5.  National media has no interest in unearthing my dirty laundry.  To see mistakes broadcast on every news site and TV station must be horribly painful.  However, it must be equally hard for the partners on the other side of these scandals, too.  Robert Pattinson has to face his partner’s betrayal everywhere he goes.  That’s not cool.  Neither did Sandra Bullock or Elin Nordegran, Tiger Wood’s ex-wife, do anything to deserve to be publicly humiliated, and yet they had to watch women come out of the woodworks claiming to have slept with their husbands.  I wonder at what line the American public will begin to turn away and say, “You know what, that’s none of my business.”

It is easy to brush these problems aside with a statement like, “With that much money, they’re asking for it.”  However, at that moment, the celebrity becomes even more objectified, into someone less than human, someone without basic rights.  Did Kristen Stewart mess up?  Absolutely.  No one forced her to get in a car with her director, or to conduct her business in full view of the public.  And yet, I can’t help but be very grateful that I’m not her, because she is paying a high price for a mistake that should only affect her, her family, and her director’s family.  Not us.  And yet, the media and the public, myself included, seem to think that we’re entitled to know.  I believe the short answer is: we’re not.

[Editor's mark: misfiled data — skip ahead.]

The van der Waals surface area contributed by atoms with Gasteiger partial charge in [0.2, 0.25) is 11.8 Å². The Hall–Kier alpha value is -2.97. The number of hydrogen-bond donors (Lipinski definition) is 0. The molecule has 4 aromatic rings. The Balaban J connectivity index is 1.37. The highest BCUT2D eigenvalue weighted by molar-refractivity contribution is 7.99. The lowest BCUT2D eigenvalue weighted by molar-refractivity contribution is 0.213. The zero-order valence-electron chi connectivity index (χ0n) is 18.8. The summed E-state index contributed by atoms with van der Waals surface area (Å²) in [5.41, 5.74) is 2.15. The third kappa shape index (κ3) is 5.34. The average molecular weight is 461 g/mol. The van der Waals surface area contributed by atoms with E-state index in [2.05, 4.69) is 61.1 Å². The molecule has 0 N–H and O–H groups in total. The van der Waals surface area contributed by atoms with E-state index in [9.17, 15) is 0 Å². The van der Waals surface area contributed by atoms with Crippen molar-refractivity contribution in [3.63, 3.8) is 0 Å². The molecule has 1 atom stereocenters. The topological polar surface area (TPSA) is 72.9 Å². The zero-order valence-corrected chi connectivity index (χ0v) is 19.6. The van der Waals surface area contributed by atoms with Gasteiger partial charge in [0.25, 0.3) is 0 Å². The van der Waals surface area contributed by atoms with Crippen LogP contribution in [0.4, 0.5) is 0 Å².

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Accepting Children As They Are, Not As We’d Like Them To Be

I’m reading a book called Everyday Blessings:  The Inner Work of Mindful Parenting by Myla and Jon Kabat-Zinn.  I may post more on it later, but one chapter really struck me, and I couldn’t wait to discuss it.

The book opens with three main points early on:  sovereignty, empathy, and acceptance.  They say that children yearn for all three of these things, even when they’re acting their most unreasonable.  My husband and I don’t have children yet, but we both have taught in public schools, and we’re in the thinking-about-it stage of trying to conceive.  The quality that has stuck with me is acceptance.  One of the things that concerns me is whether or not I have the ability to accept my children as who they are, especially when I’m unhappy with their choices.